Further, the abortion industry's strategic plan calls for increased reliance on life-ending drugs such as RU-486 and less dependence on surgical abortion, which is generally safer for women, but more expensive to provide. The abortion industry claims this move will allow it to provide women with better access to "abortion services." However, as is so often the case, the abortion industry is advancing its own interests and not those of the women and girls it claims to serve.

The industry's preferred method of providing RU-486 is to deny a woman the opportunity to be examined by a physician before taking the dangerous drugs, allowing her instead only a brief physician consultation via a telecommunications system such as Skype.

Abortion providers also routinely ignore the mandated protocol, dispensing the drugs in a manner not approved by the FDA. The industry continues these unsafe practices despite a recent FDA report documenting more than 2,200 cases of "severe adverse events" including 14 deaths from the use of RU-486.

These prevalent practices may be more dangerous for women, but they are economically advantageous to the abortion industry that can employ fewer physicians and use the internet to pad its bottom-line. In the interests of profits, the industry is willing to cut corners and take chances with women's health.

Conversely, state legislators are working to protect women from this calculated exploitation. Nine states have enacted laws strictly regulating the provision of abortion-inducing drugs and prohibiting so-called "telemed abortions."

In response to these and other abuses, states have sought to deny taxpayer funding to Planned Parenthood and other abortion providers, and to ensure that they do not profit from the implementation of Obamacare. Fifteen states have enacted laws or taken administrative action to withhold taxpayer funds from abortion providers, while 18 states, many of which using AUL's model legislation, have opted-out of allowing companies to offer insurance coverage for abortion in the state health insurance exchanges required under the federal healthcare law.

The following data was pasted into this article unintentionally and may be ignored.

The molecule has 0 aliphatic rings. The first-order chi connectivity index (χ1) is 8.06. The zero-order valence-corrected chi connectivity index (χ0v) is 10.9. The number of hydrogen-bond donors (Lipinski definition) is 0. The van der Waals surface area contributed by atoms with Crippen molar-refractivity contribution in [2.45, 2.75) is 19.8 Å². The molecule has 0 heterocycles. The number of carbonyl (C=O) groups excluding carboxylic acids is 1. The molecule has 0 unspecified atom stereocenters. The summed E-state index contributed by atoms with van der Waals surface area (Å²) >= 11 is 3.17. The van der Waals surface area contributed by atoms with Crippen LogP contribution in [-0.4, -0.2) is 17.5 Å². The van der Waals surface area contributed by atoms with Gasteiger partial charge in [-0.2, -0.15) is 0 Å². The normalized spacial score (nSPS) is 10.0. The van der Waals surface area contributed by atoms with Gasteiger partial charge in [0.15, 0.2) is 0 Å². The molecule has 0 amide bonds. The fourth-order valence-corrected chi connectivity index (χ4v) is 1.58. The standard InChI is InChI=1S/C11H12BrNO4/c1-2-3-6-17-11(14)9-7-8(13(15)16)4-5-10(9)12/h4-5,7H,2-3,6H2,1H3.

As the 2013 legislative sessions convene, states are expanding their efforts to more effectively regulate abortion clinics, ensure that women are receiving complete and accurate information on abortion and its consequences, mandate the performance of an ultrasound prior to an abortion, eliminate taxpayer subsidies to "Big Abortion," and prohibit dangerous, but financially lucrative late-term abortions. The abortion industry cannot be counted on to police itself, so legislators and state officials must act.

Undoubtedly, four decades after Roe, the abortion industry and its supporters will continue to expose themselves as profit-driven ideologues, not the protectors and defenders of women they so publicly – and cynically – hold themselves out to be.

Denise Burke is Vice President of Legal Affairs for Americans United for Life. She directs all aspects of AUL's extensive legal program and serves as Editor-in-Chief of AUL's seminal publication, Defending Life, an annual compendium of legal and policy analyses on critical and emerging life issues.